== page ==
Charlottesville’s Office of Human Rights and Human Rights Commission have an intimidatingly broad mission: to reduce discrimination in the city.
So perhaps it’s not surprising that the office and its volunteer commission, which are tasked with both investigating individual complaints of discrimination and reviewing city polices for systemic discrimination, have received their fair share of criticism since their creation in 2013. During a 2017 Dialogue on Race meeting, former mayor Dave Norris accused them of not doing enough to uphold the city’s Human Rights Ordinance. At the same meeting, UVA professor Walt Heinecke said the organizations had been largely ineffective, a claim he reiterated in a 2018 Daily Progress op-ed.
Today, similar feelings persist not just among community members—but among commissioners themselves. At last week’s City Council meeting, HRC Chair Shantell Bingham said that although there was “an uptick” in the commission’s ability to fulfill its role in 2019, “we really want to do more.”
Earlier this month, Charlene Green, who has led the OHR for five years, stepped down to join the Piedmont Housing Alliance. Bingham, who became commission chair last year, says both the commission and the office have faced numerous obstacles over the years.
“The Office of Human Rights hasn’t been properly staffed for a very long time,” she says. Though the office hired Todd Niemeier as an outreach specialist in 2018, “before it was just [Green] in the office with interns. And now that she’s leaving, it’s going back to there being one staff person…which is just ridiculous.” The city is currently looking for Green’s replacement.
Since Tarron Richardson became city manager, the office and commission hasn’t had a direct line of contact in the city either, says commissioner Ann Smith.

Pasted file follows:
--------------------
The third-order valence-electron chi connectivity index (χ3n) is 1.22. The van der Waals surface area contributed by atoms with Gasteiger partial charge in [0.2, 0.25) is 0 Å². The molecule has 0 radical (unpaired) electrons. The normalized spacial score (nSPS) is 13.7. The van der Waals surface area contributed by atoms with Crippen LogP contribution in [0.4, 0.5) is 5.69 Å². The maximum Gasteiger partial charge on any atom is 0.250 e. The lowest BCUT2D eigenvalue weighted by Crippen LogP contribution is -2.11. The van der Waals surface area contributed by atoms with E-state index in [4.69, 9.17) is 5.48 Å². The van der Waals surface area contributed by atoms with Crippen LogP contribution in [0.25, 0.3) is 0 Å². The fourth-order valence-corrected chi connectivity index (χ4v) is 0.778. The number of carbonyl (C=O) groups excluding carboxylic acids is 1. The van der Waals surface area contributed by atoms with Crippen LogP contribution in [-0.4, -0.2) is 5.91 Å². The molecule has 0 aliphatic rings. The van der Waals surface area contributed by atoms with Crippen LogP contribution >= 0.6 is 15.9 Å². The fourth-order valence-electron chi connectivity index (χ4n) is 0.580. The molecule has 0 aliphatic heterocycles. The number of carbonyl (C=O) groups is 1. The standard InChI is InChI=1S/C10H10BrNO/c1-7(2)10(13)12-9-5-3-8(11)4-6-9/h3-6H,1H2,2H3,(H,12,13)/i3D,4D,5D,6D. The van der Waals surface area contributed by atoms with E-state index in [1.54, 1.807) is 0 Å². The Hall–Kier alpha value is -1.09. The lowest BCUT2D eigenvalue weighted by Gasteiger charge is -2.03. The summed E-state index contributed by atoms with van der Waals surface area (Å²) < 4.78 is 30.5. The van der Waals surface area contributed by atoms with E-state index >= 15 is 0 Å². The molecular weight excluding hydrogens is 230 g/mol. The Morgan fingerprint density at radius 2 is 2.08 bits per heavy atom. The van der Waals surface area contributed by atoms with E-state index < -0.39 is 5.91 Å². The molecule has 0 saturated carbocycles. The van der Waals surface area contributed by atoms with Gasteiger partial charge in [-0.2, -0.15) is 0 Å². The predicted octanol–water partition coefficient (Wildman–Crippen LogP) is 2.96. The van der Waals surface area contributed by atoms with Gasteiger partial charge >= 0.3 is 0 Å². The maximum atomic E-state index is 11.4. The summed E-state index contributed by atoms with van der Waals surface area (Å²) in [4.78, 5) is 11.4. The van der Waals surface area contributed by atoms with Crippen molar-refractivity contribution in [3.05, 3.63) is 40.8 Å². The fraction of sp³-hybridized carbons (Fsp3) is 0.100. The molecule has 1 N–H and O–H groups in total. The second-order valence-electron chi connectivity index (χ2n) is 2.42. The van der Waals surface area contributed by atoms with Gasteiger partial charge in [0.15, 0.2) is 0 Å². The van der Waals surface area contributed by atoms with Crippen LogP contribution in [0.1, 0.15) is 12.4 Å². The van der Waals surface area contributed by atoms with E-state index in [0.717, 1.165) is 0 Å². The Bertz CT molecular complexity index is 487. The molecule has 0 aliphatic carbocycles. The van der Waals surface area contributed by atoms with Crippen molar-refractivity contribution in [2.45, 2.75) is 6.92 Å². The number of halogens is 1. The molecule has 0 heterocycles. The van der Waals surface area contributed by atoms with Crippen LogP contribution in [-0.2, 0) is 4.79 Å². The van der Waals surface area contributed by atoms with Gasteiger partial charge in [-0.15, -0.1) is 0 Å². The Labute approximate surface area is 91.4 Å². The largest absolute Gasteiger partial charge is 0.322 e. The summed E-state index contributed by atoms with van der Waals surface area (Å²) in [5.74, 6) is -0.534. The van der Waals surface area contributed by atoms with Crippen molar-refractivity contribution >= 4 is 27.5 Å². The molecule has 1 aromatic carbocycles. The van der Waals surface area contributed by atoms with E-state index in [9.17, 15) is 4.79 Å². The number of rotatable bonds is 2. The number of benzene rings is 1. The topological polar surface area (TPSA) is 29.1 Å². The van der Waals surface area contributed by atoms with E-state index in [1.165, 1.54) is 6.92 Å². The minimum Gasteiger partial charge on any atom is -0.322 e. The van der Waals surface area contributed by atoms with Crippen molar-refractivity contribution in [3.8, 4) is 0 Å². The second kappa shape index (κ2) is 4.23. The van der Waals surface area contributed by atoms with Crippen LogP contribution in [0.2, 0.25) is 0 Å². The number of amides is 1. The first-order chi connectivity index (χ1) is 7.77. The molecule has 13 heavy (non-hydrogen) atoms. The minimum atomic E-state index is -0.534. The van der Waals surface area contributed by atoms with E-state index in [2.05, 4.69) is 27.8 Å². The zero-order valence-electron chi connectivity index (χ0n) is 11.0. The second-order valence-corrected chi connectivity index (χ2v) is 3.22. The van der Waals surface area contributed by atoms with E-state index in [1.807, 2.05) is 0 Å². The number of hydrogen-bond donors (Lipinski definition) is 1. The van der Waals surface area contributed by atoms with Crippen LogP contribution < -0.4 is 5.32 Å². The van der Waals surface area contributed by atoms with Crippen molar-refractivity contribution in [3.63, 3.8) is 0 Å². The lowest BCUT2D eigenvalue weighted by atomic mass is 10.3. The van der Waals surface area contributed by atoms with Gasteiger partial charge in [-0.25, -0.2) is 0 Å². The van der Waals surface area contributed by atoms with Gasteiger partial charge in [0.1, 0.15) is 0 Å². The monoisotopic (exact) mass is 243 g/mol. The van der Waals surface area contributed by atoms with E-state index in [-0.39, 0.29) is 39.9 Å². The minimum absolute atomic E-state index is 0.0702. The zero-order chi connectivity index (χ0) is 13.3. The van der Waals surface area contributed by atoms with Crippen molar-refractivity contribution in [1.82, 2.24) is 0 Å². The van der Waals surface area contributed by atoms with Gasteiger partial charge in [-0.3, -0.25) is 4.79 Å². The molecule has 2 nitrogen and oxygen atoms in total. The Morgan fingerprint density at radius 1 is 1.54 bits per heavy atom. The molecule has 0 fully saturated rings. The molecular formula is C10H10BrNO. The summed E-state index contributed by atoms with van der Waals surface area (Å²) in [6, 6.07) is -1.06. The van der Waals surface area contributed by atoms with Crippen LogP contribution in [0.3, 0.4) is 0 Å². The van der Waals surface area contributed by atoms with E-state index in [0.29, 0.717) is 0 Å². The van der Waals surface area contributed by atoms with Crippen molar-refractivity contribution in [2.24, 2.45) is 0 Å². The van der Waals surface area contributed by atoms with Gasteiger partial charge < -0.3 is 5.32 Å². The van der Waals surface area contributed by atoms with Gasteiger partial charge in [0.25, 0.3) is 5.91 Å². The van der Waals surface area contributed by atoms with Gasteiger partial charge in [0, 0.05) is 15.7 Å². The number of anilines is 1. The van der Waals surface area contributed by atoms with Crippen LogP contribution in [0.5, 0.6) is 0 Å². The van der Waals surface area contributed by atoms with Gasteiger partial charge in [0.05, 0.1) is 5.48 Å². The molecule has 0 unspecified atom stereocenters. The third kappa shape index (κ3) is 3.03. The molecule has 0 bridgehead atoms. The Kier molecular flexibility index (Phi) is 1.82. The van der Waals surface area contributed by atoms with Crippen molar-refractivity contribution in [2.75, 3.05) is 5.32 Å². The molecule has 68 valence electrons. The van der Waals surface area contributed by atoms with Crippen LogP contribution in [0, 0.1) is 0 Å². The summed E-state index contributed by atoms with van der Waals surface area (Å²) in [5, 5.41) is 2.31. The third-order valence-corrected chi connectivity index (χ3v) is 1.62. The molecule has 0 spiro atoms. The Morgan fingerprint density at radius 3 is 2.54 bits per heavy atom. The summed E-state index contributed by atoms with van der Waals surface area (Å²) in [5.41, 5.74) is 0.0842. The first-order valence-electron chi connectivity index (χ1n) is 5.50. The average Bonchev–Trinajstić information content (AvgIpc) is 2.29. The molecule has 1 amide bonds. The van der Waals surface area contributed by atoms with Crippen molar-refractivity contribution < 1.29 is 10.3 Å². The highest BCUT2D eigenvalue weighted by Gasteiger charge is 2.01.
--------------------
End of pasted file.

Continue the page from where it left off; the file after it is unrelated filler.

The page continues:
Smith notes that former city manager Maurice Jones was “very involved” with the HRC, but says, “We haven’t had a chance to meet the new city manager.”
To improve the commission and office’s communication with the city, Bingham says there needs to be a city official who the HRC can directly report to. She also recommends that City Council receive and review reports from OHR on a monthly basis, rather than annually.
Commissioner Sue Lewis suggests council also reexamine the city’s human rights ordinance, particularly the limited authority it gives to the OHR and HRC. They are currently only able to investigate complaints of discrimination in companies with five to 14 employees. Complaints from larger companies are referred to the Equal Employment Opportunity Commission office in Richmond.
If the city gives the OHR more money for staffing, it could turn it into a Fair Employment Practice Agency, which would give the office greater authority and better equip it to handle the thousands of discrimination complaints it receives each year, according to Smith.
City Councilor Sena Magill says the council takes the challenges OHR and HRC have faced seriously, and that equity will be a “huge part” of the city’s strategic plan, with the HRC being “a part of that equity work.”
And, according to Richardson, the city’s budget for the upcoming fiscal year “will include continued support for the Office of Human Rights, the new Office of Equity and Inclusion, and the new Police Civilian Review Board.”